College and Career Readiness Instructional Framework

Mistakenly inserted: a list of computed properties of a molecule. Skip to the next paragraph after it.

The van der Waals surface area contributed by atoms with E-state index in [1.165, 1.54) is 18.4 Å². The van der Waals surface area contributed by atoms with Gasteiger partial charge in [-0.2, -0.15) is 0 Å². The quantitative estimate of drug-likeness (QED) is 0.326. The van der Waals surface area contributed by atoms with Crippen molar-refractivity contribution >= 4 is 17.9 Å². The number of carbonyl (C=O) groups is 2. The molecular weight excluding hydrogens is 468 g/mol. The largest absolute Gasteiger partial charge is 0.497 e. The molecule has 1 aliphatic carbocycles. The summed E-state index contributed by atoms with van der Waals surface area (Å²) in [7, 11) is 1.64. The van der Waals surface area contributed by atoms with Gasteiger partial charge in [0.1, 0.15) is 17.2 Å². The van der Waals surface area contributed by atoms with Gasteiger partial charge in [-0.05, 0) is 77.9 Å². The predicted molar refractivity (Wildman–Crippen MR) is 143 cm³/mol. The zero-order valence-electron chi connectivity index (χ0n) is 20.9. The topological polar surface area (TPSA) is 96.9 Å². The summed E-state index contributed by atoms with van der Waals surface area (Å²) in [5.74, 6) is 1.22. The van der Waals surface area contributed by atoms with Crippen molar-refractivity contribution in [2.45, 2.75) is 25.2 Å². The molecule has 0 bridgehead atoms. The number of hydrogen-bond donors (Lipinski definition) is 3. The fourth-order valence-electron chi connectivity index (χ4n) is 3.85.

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1 Implementation Scale Professional Learning Communities (PLC) A PLC is an ongoing process used to establish a school-wide culture that capitalizes on the collective strengths and talents of the staff to develop teacher leadership focused on building and sustaining school improvement efforts. These educators are motivated by a shared learning vision, working with each other to inquire on their practice, conducting action research, and learning together about new and better approaches to improve staff effectiveness as professionals for the benefit of students, ultimately enhancing student achievement. The work of the PLC focuses on four critical questions of learning: What is it we want students to learn? ; How will they learn it? ; How will we know when they have learned it? ; and How will we respond if they haven t learned or already know it? Critical Elements Evidence that all members of the school community are steadfast in this belief. All are willing to do what is necessary to meet high standards. There is active implementation, follow-up, and feedback. There is a sense of commitment. Leaders clearly support the constructs of the concepts by providing the formalized structures required. The work is thought of as an obligation to be met. There is evidence of follow-up and feedback. There is a sense of compliance. Concepts are talked about. Concepts are thought of as another thing to do. Leaders tend to make broad-based decisions with no follow-up or feedback. There is a limited sense of accountability. Evidence supporting a implementation Evidence supporting a implementation Evidence supporting a implementation Focus on Collaborative Culture Critical Elements of a Professional Learning Community (PLC) 1.2 High-Performing Collaborative Teams Focus on Learning Focus on Results 3.2 Data Management, Collection, And Analysis 1 The Office of Academic Services January 2014